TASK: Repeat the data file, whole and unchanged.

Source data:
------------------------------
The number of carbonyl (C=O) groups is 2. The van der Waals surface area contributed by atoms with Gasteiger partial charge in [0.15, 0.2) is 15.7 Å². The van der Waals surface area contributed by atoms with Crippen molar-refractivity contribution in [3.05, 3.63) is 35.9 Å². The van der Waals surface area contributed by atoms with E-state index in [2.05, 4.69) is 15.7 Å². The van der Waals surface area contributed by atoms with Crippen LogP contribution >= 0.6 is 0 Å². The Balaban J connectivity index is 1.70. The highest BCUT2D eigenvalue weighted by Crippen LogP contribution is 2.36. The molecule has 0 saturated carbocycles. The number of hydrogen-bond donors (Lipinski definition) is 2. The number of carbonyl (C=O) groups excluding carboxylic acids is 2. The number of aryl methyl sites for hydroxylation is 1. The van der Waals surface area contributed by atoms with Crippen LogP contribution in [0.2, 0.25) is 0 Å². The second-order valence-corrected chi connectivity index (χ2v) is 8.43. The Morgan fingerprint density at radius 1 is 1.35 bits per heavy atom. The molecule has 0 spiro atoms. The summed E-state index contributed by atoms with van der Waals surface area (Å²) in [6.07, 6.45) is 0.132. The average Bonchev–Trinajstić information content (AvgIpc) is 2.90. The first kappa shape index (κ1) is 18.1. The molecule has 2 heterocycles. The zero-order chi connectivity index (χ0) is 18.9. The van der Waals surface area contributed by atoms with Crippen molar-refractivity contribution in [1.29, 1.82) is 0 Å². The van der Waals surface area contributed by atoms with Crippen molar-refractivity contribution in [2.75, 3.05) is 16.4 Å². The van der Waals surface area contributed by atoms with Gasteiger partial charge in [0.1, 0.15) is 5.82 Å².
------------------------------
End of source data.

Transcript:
The number of carbonyl (C=O) groups is 2. The van der Waals surface area contributed by atoms with Gasteiger partial charge in [0.15, 0.2) is 15.7 Å². The van der Waals surface area contributed by atoms with Crippen molar-refractivity contribution in [3.05, 3.63) is 35.9 Å². The van der Waals surface area contributed by atoms with E-state index in [2.05, 4.69) is 15.7 Å². The van der Waals surface area contributed by atoms with Crippen LogP contribution >= 0.6 is 0 Å². The Balaban J connectivity index is 1.70. The highest BCUT2D eigenvalue weighted by Crippen LogP contribution is 2.36. The molecule has 0 saturated carbocycles. The number of hydrogen-bond donors (Lipinski definition) is 2. The number of carbonyl (C=O) groups excluding carboxylic acids is 2. The number of aryl methyl sites for hydroxylation is 1. The van der Waals surface area contributed by atoms with Crippen LogP contribution in [0.2, 0.25) is 0 Å². The second-order valence-corrected chi connectivity index (χ2v) is 8.43. The Morgan fingerprint density at radius 1 is 1.35 bits per heavy atom. The molecule has 0 spiro atoms. The summed E-state index contributed by atoms with van der Waals surface area (Å²) in [6.07, 6.45) is 0.132. The average Bonchev–Trinajstić information content (AvgIpc) is 2.90. The first kappa shape index (κ1) is 18.1. The molecule has 2 heterocycles. The zero-order chi connectivity index (χ0) is 18.9. The van der Waals surface area contributed by atoms with Crippen molar-refractivity contribution in [1.29, 1.82) is 0 Å². The van der Waals surface area contributed by atoms with Crippen molar-refractivity contribution in [2.75, 3.05) is 16.4 Å². The van der Waals surface area contributed by atoms with Gasteiger partial charge in [0.1, 0.15) is 5.82 Å².